I imagine this will be something we will dealing with for a long time to come as I’m not sure we’re the stay-in-one-place forever sort of folks. But I’m new at navigating the waters of wounded little hearts. So if you have any tips on how to make goodbyes easier I’d love to know what they are!

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4 thoughts on “i hate goodbyes

  1. Oh Kim, I feel your pain. Jon was just a little boy when he moved to our town.. The twins were younger and there were no more little ones yet. Our daughter ,Bonnie and Jon are near the same age. She has been living almost the life of a single parent because her husband has been in residency as a surgeon with the Army in Hawaii. They have been there with their 8 , 6 and 4 yr. old children for almost 5 yrs. They will be moved ,by Army, to Ft. Hood, TX. , still a foreign land, in June. They will be there 3 months and then the daddy will be deployed for 9 months to Afghan. to bind up the wounds. The 8 year old was grieving leaving the only home she remembers and her Best Friend Maddie, but God in his mercy , has sent Maddie’s daddy to Ft. Hood also. Such a personal love from God to her. I will be praying for your 8 year old. Looking for God to do something special for him. We are going to the new 6PM service at North Point on Sunday night. Love it. 1st, Sunday we visited David was the policeman that directed us to where to park and where to go. We felt that was God’s gift to us to see him again.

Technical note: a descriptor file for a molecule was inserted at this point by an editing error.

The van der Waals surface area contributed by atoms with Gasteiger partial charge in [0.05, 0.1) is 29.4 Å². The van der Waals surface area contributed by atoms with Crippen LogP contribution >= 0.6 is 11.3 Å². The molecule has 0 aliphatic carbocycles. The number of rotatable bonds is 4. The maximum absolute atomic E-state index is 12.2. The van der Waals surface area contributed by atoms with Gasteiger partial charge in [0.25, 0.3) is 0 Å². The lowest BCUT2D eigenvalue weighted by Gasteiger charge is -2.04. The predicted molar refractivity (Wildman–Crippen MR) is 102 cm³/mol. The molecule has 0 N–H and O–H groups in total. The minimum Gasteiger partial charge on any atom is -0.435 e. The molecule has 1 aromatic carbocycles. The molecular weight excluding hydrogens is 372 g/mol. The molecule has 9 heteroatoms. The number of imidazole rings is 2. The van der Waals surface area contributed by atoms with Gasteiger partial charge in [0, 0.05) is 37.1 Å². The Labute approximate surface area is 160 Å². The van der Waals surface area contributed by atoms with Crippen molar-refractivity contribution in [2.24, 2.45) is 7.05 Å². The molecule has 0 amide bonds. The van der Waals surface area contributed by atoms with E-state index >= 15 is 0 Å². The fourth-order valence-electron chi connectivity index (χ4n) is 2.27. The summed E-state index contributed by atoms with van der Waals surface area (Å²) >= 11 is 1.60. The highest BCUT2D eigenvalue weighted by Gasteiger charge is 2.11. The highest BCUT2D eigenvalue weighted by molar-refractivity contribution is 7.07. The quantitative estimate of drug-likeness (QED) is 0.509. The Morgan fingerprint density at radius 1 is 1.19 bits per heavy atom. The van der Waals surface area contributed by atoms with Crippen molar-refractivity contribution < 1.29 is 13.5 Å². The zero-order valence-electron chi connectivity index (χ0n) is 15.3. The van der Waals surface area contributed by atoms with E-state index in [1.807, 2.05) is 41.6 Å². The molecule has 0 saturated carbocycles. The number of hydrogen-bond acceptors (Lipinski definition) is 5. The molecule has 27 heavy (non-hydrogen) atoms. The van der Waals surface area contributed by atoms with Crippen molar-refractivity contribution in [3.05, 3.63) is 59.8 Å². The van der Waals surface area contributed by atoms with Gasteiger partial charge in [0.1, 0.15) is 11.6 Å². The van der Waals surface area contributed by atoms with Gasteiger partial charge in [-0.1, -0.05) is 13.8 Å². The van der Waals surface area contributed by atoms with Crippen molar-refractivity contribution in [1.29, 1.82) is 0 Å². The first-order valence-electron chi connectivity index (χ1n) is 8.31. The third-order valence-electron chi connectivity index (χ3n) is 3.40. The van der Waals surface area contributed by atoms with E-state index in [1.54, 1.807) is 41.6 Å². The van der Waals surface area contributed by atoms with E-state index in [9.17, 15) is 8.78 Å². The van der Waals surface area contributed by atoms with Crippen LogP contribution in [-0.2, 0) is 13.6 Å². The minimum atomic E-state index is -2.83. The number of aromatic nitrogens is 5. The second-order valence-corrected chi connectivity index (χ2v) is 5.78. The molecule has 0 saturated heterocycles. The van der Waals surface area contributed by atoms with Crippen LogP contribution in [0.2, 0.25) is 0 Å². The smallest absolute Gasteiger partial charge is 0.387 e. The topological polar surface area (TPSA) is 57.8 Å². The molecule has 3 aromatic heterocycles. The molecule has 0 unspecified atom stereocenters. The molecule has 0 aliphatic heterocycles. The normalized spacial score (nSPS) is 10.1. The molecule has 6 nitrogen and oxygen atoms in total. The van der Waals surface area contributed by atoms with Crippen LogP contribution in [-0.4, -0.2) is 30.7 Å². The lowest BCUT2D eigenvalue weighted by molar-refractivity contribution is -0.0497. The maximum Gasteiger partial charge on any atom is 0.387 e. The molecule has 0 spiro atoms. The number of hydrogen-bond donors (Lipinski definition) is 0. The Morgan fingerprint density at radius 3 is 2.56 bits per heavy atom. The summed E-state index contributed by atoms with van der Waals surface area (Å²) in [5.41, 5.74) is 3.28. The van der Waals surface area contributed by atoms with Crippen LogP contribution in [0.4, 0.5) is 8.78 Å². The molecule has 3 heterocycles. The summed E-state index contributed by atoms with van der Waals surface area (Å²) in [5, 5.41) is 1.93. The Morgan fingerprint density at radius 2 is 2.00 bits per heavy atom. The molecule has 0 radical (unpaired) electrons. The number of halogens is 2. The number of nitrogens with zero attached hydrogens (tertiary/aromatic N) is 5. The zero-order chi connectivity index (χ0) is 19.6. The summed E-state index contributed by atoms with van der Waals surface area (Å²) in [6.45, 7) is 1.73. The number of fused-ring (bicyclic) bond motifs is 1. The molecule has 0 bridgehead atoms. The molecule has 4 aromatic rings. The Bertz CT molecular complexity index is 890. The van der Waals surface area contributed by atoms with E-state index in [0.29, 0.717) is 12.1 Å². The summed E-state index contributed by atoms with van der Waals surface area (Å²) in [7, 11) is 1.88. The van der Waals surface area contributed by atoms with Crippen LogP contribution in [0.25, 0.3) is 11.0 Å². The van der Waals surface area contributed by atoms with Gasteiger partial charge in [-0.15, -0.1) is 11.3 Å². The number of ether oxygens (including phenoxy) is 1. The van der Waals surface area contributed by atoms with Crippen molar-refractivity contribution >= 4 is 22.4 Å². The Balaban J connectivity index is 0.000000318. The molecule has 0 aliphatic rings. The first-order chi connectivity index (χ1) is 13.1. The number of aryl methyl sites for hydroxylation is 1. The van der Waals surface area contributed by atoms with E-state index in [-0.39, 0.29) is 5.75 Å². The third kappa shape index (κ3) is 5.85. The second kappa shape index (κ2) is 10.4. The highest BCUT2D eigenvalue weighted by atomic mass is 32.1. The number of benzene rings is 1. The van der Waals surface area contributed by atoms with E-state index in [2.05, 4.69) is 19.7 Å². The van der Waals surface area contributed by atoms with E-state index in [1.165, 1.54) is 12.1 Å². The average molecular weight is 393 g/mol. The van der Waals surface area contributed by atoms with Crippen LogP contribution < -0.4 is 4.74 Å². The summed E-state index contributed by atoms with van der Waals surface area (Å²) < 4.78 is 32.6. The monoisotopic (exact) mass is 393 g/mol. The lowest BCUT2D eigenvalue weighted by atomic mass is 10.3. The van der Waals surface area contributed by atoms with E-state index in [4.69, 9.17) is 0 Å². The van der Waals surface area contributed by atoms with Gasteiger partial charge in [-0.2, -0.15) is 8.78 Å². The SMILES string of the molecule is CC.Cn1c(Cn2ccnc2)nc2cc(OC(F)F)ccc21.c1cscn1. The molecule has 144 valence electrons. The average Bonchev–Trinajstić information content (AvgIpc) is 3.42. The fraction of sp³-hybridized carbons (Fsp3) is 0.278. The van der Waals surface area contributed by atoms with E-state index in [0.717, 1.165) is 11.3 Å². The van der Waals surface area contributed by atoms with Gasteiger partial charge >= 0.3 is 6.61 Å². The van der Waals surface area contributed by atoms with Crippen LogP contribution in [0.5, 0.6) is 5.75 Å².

2. Wow, this was timely for me, Kim! Abby is really struggling right now with such a bad attitude daily, and we leave for the US in 5 days. She should be ecstatic, but she’s completely grumpy. Why? Not because she’s sad to leave here, but because she is already sensing how short our 5 weeks there will be and can’t stand the thought of coming back. There’s no one here to miss yet.

    I was conversing (electronically) about an article on homesickness a friend who who is somewhat of an expert on third culture kids, and she had some wise words to say that I have been chewing on all week:

    “Of course there’s pain in leaving the familiar. There’s pain in being separated from those we love and who love us. There are losses piled upon losses even when you’re the one choosing to go. And one thing does not balance out the other. A new friend here does not equal a friend with more mileage somewhere else. At some point they will all mesh into the fabric of strong friendships, but during transition they don’t.

    “You’ve experienced great losses in following God to your new place. So has the rest of your family. Even Abraham has losses in moving back to India. It’s a good and healthy thing to acknowledge them as their felt.